When I was younger I frequented the Electric Factory on a number of occasions. My friends and I would stuff my car full of beers, too many people and then sit in long line of traffic on the Schuylkill expressway. We would blare the radio, laugh at bad jokes and make unconvincing passes at the girls in the cars next to us. We were young, immortal and looking for a good time. I didn't remember much else about those times. Well, except the hangovers — and that no one ever sprang for gas.
The Feb. 12 Winter Beerfest at the Electric Factory refreshed my memory of the feel of all those heavy metal concerts: confused, cramped, sweaty and uncomfortable.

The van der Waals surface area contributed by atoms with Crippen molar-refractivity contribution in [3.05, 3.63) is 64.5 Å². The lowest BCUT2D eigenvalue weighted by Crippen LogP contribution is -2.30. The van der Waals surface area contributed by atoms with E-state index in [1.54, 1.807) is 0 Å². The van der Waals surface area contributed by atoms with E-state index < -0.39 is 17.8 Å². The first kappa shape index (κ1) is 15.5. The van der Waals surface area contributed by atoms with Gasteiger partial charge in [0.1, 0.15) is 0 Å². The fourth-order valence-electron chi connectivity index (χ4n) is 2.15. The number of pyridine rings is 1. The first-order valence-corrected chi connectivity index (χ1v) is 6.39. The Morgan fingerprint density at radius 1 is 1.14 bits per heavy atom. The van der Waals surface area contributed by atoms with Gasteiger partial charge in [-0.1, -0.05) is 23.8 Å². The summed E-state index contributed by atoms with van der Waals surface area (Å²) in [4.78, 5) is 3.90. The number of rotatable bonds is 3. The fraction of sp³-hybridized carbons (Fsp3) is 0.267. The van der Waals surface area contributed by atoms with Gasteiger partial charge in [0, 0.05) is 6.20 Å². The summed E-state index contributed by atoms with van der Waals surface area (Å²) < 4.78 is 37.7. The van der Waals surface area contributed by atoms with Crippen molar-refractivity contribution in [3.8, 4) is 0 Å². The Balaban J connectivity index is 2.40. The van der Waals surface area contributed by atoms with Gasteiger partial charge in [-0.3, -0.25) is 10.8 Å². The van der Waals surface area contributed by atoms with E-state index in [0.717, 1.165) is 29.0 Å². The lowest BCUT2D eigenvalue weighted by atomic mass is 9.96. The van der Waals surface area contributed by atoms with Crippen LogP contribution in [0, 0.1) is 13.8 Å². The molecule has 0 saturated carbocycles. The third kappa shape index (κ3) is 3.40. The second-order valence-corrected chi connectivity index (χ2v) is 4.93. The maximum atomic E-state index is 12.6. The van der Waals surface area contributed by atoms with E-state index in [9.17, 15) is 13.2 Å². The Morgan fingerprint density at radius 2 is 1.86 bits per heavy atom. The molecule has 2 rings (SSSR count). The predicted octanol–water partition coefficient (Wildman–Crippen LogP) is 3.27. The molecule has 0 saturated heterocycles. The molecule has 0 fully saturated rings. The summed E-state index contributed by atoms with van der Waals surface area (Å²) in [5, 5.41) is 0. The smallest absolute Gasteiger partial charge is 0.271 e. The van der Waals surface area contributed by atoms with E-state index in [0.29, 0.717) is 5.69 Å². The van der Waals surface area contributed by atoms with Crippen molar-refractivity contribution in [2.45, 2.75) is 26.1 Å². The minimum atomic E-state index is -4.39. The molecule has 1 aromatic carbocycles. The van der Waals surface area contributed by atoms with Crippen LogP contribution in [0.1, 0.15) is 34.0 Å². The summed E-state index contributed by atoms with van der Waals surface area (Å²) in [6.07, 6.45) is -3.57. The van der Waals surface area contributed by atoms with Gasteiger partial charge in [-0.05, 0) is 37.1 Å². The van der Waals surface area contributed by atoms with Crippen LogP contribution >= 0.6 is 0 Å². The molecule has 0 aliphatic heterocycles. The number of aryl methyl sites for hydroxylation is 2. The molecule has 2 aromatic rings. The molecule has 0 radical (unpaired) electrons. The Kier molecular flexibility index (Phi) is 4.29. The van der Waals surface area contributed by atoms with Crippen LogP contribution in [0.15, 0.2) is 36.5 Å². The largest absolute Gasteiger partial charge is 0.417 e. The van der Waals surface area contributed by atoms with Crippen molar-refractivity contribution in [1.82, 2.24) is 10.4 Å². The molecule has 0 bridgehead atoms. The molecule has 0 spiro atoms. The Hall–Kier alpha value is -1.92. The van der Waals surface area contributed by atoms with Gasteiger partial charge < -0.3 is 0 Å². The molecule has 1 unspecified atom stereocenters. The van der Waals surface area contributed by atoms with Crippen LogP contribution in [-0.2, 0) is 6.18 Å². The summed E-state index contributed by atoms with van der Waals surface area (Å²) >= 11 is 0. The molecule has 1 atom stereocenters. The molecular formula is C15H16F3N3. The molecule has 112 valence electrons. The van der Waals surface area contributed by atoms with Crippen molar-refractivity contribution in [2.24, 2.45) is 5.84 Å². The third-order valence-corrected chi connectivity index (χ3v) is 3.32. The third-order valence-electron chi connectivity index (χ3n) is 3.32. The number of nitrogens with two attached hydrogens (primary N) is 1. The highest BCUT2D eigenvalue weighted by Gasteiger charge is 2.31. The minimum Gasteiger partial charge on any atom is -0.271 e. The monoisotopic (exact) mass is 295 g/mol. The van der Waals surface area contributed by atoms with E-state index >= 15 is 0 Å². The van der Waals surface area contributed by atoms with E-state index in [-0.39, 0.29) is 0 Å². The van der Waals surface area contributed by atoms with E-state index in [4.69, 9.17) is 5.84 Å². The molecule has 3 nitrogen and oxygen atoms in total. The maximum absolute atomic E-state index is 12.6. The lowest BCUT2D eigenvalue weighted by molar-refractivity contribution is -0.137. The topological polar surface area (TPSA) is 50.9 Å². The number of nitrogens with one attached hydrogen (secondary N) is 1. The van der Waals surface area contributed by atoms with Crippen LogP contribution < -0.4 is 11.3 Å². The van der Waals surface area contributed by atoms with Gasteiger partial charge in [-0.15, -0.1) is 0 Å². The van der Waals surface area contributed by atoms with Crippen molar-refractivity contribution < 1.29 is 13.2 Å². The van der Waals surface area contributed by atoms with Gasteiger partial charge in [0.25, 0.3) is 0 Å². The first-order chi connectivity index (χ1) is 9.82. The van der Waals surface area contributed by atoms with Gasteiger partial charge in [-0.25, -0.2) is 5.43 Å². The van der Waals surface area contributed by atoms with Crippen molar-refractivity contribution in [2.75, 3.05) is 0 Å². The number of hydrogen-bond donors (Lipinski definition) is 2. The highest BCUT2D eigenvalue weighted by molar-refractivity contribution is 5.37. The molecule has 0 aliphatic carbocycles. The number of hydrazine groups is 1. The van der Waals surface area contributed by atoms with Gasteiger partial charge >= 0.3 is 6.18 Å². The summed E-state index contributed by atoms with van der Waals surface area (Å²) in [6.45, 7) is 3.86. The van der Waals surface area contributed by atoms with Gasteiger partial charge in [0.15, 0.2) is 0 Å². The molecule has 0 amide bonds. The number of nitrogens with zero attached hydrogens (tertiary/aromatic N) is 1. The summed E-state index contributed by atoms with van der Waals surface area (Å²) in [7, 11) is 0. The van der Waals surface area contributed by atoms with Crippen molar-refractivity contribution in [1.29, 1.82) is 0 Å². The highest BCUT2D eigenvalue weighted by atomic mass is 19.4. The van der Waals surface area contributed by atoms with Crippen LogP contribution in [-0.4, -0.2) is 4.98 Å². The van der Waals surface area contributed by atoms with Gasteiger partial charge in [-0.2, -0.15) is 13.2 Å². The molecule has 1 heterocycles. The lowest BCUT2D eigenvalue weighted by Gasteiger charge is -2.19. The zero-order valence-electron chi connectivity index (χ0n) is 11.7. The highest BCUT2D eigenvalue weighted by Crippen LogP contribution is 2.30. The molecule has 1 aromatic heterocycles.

As we approached the Winter Beerfest, we quickly joined the long line that was forming. We plucky drinkers quickly took our place in both the line and the freezing temperatures and began joking with those around us. The doors opened on time and we patiently waited for entry. After some time though, we started to worry that something was wrong. There was an entire separate entrance that no one was using. As I entered, an upset manager was barking orders at confused looking employees. It took me more time to get a cup and a bracelet than to have my ID and ticket scanned.